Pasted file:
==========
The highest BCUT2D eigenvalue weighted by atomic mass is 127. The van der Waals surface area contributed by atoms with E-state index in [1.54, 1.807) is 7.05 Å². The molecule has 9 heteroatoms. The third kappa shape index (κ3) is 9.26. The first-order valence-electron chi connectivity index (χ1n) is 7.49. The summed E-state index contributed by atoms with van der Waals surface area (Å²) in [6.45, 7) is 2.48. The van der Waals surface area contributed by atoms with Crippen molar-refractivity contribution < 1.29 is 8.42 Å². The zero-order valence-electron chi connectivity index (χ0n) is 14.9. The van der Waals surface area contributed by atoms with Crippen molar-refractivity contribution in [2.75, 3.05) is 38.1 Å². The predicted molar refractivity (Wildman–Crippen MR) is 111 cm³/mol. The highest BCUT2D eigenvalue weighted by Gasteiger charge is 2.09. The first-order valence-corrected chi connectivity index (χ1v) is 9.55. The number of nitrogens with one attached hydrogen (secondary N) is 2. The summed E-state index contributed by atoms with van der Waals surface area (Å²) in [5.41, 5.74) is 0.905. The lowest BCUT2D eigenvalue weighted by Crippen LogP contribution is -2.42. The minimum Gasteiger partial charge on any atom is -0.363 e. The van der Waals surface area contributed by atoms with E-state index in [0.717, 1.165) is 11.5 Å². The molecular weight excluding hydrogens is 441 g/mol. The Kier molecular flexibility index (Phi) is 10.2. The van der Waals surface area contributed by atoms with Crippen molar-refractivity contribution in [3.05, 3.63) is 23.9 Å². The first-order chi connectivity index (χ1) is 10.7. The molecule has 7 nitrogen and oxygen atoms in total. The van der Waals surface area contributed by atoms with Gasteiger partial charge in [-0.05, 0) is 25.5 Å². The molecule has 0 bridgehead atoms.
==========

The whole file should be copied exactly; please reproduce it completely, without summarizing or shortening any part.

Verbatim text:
The highest BCUT2D eigenvalue weighted by atomic mass is 127. The van der Waals surface area contributed by atoms with E-state index in [1.54, 1.807) is 7.05 Å². The molecule has 9 heteroatoms. The third kappa shape index (κ3) is 9.26. The first-order valence-electron chi connectivity index (χ1n) is 7.49. The summed E-state index contributed by atoms with van der Waals surface area (Å²) in [6.45, 7) is 2.48. The van der Waals surface area contributed by atoms with Crippen molar-refractivity contribution < 1.29 is 8.42 Å². The zero-order valence-electron chi connectivity index (χ0n) is 14.9. The van der Waals surface area contributed by atoms with Crippen molar-refractivity contribution in [2.75, 3.05) is 38.1 Å². The predicted molar refractivity (Wildman–Crippen MR) is 111 cm³/mol. The highest BCUT2D eigenvalue weighted by Gasteiger charge is 2.09. The first-order valence-corrected chi connectivity index (χ1v) is 9.55. The number of nitrogens with one attached hydrogen (secondary N) is 2. The summed E-state index contributed by atoms with van der Waals surface area (Å²) in [5.41, 5.74) is 0.905. The lowest BCUT2D eigenvalue weighted by Crippen LogP contribution is -2.42. The minimum Gasteiger partial charge on any atom is -0.363 e. The van der Waals surface area contributed by atoms with E-state index in [0.717, 1.165) is 11.5 Å². The molecular weight excluding hydrogens is 441 g/mol. The Kier molecular flexibility index (Phi) is 10.2. The van der Waals surface area contributed by atoms with Crippen molar-refractivity contribution in [3.05, 3.63) is 23.9 Å². The first-order chi connectivity index (χ1) is 10.7. The molecule has 7 nitrogen and oxygen atoms in total. The van der Waals surface area contributed by atoms with Gasteiger partial charge in [-0.05, 0) is 25.5 Å². The molecule has 0 bridgehead atoms.